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Virtually Connected: Delta State’s Spring 2021 Commencement highlights growing use of technology

By May 26, 2021Uncategorized
2,800 individuals from 28 countries (highlighted in red) tuned in DSU's Spring 2021 graduation ceremonies live-stream.

CLEVELAND, Miss.— Delta State University’s Spring 2021 commencement ceremonies could be a case study for an interesting phenomenon that transpired during the 2020 academic year.

Small clusters of families strategically situated in the Delta State’s Walter Sillers Coliseum proudly looked on as their graduate crossed the stage. Less visible, though, were the 2,800 additional individuals watching and praising the new graduates in the chatbox as they viewed the live broadcast of the event.

These virtual viewers tuned in from places like India, France and Singapore—a total of 28 countries around the globe. Most of them, 73 percent, watched the event in real-time. Since the day of the ceremonies on April 30, watch time for the video has continued to climb to more than 40,000 hours and counting.

Provost and Vice President for Academic Affairs Charles McAdams believes the global appeal can be attributed in part to Delta State’s growing international footprints.

“I believe the large number of countries represented by the viewers of commencement reflects our international impact and our commitment to our international students. It also reflects our success in creating a welcoming environment to our international students and their families,” he said.

To McAdam’s point, 2021 graduates included students from Bangladesh, Bolivia, Brazil, Canada, China, Colombia, Costa Rica, England, Finland, France, Iceland, Italy, Mexico, Netherlands, Nigeria, Pakistan, Russia, Senegal, Spain and Sweden.

Dean of Graduate & Continuing Studies and Research Dr. Beverly Moon added that viewership from 28 countries confirms that offering both physical and virtual attendance of the ceremonies is necessary, especially today.

“With travel so restricted, we provided the best possible venue for families and friends of our international students from around the world to view—live or archived—our more traditional ‘awarding of degrees’ ceremony,” she noted.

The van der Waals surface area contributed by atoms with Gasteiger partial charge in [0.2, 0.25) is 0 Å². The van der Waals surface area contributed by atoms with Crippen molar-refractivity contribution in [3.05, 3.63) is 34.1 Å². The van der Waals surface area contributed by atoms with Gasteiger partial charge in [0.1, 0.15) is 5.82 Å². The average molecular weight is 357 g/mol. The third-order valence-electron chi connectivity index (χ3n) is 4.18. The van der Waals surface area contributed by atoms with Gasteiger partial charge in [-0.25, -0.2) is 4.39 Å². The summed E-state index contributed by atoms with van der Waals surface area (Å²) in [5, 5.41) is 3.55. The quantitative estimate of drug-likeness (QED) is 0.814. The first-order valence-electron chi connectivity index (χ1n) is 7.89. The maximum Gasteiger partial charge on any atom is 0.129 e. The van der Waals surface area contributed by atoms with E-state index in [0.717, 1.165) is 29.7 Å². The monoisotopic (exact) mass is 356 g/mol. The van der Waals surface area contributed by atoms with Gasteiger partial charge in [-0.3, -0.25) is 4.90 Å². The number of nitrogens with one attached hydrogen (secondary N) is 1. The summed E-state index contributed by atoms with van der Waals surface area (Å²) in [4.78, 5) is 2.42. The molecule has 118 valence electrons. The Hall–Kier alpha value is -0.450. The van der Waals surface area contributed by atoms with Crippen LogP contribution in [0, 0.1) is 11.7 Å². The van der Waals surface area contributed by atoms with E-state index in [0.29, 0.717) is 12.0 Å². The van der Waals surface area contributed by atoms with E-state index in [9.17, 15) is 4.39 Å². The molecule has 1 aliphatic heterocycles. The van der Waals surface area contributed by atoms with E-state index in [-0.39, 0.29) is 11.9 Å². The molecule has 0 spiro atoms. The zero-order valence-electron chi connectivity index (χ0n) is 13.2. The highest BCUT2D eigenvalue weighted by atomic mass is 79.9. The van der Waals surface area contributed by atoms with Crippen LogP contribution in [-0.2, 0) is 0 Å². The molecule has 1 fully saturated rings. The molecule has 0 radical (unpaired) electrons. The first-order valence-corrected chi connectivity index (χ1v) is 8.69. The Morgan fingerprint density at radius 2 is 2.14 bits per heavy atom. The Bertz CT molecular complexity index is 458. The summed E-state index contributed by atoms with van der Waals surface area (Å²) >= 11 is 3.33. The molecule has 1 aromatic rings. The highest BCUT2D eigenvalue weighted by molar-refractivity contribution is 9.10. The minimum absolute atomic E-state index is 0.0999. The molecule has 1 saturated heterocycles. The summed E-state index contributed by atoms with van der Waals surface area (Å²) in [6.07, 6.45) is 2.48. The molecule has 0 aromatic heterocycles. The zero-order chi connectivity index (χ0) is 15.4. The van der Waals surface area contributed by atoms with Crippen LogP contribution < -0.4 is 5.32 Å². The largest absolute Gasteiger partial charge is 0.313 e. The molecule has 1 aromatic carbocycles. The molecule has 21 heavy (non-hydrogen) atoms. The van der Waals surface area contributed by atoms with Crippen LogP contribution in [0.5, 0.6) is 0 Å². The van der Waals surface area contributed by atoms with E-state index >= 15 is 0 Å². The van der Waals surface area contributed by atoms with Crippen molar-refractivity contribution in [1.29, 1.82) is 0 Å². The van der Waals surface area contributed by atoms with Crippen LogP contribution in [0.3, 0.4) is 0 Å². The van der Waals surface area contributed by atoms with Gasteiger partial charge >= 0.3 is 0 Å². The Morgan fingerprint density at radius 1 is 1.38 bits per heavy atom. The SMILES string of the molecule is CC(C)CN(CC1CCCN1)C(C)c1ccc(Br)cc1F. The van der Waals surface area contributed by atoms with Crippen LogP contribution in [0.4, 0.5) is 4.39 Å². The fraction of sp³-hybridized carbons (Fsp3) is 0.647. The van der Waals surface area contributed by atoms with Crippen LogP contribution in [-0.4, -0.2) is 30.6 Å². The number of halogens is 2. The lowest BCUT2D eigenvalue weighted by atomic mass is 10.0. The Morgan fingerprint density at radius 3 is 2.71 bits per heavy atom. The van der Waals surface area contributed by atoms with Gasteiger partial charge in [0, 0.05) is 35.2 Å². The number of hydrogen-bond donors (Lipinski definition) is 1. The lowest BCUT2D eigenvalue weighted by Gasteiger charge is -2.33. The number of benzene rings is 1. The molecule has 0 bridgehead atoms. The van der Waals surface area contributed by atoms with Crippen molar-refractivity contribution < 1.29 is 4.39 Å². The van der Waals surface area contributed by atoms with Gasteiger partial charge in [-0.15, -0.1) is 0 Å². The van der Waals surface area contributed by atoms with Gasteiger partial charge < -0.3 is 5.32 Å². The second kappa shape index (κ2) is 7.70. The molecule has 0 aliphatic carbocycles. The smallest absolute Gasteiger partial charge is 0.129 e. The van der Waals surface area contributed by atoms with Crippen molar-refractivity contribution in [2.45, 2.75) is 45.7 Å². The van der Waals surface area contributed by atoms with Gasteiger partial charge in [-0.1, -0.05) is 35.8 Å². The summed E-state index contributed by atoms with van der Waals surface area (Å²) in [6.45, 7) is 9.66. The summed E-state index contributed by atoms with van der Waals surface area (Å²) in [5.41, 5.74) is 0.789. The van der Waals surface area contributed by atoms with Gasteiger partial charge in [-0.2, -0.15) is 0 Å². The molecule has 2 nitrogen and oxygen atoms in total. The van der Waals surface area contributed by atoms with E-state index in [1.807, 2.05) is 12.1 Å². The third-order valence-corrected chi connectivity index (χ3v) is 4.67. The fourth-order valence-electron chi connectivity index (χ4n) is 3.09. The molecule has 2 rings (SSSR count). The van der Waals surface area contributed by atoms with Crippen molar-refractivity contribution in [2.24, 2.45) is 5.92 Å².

The increased reach was not limited to only live-streamed University events like commencement, but also through video-conferencing technology.

According to data provided by DSU’s Office of Information Technology, during the past 12 months, DSU has hosted more than 31,000 online meetings utilizing the video-conferencing platform Zoom.

These virtual meetings allowed students to attend classes from various places around the world and provided the DSU community with an outlet to continue interacting when face-to-face contact was discouraged due to health and safety concerns.

Mirroring the international reach of live-streamed events, the top 10 countries that connected to the campus via Zoom included: the United States; Sri Lanka; Costa Rica; Vietnam; Nigeria; the United Kingdom; Spain; the Philippines; Canada and Italy.

“The technology used to make commencement available to those who could not attend is consistent with the technology we used to accommodate both students and faculty during the pandemic,” said McAdams.

“Many people were quite anxious regarding face-to-face contact this past year, and our use of technology provided an alternative for instructional and non-instructional activities in order for us to sustain the delivery of educational experiences to our students,” he added.

Director of Information Technology Dr. Edwin Craft said that while the increased use of technology was already occurring organically, the shift to virtual events and meetings was expediated following the onset of the global pandemic.

“What the country has faced with the pandemic has been tough.  Throughout this time, many institutions have looked to IT to develop solutions to allow the educational process to continue,” said Craft.

“Because DSU had many of these systems already in place, we were able to ramp up quickly to meet the new demands brought on by the pandemic.”

According to Craft, while the pandemic could not have been predicted, fortunately, the University was in a solid position to make a seamless transition.

“Twenty years ago, this would not have been possible, but thanks to technology, we were able to continue providing classes and moving forward with critical business processes,” he said.

As everyone anxiously awaits the return to some semblance of normalcy, one big takeaway from this past year has been the adoption and utilization of technology to keep us connected.

“As we move forward, we will take the lessons learned and continue to apply them—lessons such as, providing virtual access to the commencement so that individuals unable to travel to our campus can participate and let our graduates know how much they are proud of the milestones that DSU students have achieved,” said Craft.